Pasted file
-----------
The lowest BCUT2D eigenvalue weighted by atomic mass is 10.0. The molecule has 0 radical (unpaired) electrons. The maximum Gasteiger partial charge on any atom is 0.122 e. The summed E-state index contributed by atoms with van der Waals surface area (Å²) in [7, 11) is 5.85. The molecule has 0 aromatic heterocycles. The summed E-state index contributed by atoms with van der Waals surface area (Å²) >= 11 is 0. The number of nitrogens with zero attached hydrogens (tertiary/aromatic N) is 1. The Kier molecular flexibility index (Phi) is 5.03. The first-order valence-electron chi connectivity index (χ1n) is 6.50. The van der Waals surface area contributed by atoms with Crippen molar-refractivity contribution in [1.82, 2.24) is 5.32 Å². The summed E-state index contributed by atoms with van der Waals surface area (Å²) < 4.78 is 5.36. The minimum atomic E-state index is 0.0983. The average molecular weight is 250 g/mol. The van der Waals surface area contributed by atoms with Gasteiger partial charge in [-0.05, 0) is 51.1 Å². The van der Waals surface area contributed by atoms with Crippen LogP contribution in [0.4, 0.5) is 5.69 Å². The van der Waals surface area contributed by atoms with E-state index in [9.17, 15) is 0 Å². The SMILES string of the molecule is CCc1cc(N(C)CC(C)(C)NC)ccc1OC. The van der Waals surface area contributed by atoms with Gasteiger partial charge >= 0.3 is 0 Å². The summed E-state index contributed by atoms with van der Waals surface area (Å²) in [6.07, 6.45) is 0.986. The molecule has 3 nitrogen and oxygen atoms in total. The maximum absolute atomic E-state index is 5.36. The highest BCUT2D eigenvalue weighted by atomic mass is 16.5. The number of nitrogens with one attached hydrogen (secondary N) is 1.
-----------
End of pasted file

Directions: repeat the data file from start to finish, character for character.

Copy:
The lowest BCUT2D eigenvalue weighted by atomic mass is 10.0. The molecule has 0 radical (unpaired) electrons. The maximum Gasteiger partial charge on any atom is 0.122 e. The summed E-state index contributed by atoms with van der Waals surface area (Å²) in [7, 11) is 5.85. The molecule has 0 aromatic heterocycles. The summed E-state index contributed by atoms with van der Waals surface area (Å²) >= 11 is 0. The number of nitrogens with zero attached hydrogens (tertiary/aromatic N) is 1. The Kier molecular flexibility index (Phi) is 5.03. The first-order valence-electron chi connectivity index (χ1n) is 6.50. The van der Waals surface area contributed by atoms with Crippen molar-refractivity contribution in [1.82, 2.24) is 5.32 Å². The summed E-state index contributed by atoms with van der Waals surface area (Å²) < 4.78 is 5.36. The minimum atomic E-state index is 0.0983. The average molecular weight is 250 g/mol. The van der Waals surface area contributed by atoms with Gasteiger partial charge in [-0.05, 0) is 51.1 Å². The van der Waals surface area contributed by atoms with Crippen LogP contribution in [0.4, 0.5) is 5.69 Å². The van der Waals surface area contributed by atoms with E-state index in [9.17, 15) is 0 Å². The SMILES string of the molecule is CCc1cc(N(C)CC(C)(C)NC)ccc1OC. The van der Waals surface area contributed by atoms with Gasteiger partial charge >= 0.3 is 0 Å². The summed E-state index contributed by atoms with van der Waals surface area (Å²) in [6.07, 6.45) is 0.986. The molecule has 3 nitrogen and oxygen atoms in total. The maximum absolute atomic E-state index is 5.36. The highest BCUT2D eigenvalue weighted by atomic mass is 16.5. The number of nitrogens with one attached hydrogen (secondary N) is 1.